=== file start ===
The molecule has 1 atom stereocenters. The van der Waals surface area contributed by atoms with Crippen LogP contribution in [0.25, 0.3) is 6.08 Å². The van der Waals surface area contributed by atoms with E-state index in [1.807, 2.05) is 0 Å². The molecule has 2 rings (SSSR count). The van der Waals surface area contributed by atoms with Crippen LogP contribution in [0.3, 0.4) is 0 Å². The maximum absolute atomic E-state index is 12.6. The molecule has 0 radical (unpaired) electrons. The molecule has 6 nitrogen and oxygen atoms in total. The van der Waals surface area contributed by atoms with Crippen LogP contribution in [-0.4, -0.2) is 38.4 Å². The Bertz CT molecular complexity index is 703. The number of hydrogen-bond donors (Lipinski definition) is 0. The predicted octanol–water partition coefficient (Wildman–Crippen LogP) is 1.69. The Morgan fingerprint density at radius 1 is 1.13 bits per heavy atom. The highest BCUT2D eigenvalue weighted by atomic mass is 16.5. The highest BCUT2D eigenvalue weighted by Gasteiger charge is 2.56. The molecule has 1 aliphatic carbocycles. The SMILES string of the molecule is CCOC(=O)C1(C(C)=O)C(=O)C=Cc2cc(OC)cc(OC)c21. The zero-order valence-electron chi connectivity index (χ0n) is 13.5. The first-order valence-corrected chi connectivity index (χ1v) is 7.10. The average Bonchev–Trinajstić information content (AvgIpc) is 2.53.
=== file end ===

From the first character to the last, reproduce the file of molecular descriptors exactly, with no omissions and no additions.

The molecule has 1 atom stereocenters. The van der Waals surface area contributed by atoms with Crippen LogP contribution in [0.25, 0.3) is 6.08 Å². The van der Waals surface area contributed by atoms with E-state index in [1.807, 2.05) is 0 Å². The molecule has 2 rings (SSSR count). The van der Waals surface area contributed by atoms with Crippen LogP contribution in [0.3, 0.4) is 0 Å². The maximum absolute atomic E-state index is 12.6. The molecule has 0 radical (unpaired) electrons. The molecule has 6 nitrogen and oxygen atoms in total. The van der Waals surface area contributed by atoms with Crippen LogP contribution in [-0.4, -0.2) is 38.4 Å². The Bertz CT molecular complexity index is 703. The number of hydrogen-bond donors (Lipinski definition) is 0. The predicted octanol–water partition coefficient (Wildman–Crippen LogP) is 1.69. The Morgan fingerprint density at radius 1 is 1.13 bits per heavy atom. The highest BCUT2D eigenvalue weighted by atomic mass is 16.5. The highest BCUT2D eigenvalue weighted by Gasteiger charge is 2.56. The molecule has 1 aliphatic carbocycles. The SMILES string of the molecule is CCOC(=O)C1(C(C)=O)C(=O)C=Cc2cc(OC)cc(OC)c21. The zero-order valence-electron chi connectivity index (χ0n) is 13.5. The first-order valence-corrected chi connectivity index (χ1v) is 7.10. The average Bonchev–Trinajstić information content (AvgIpc) is 2.53.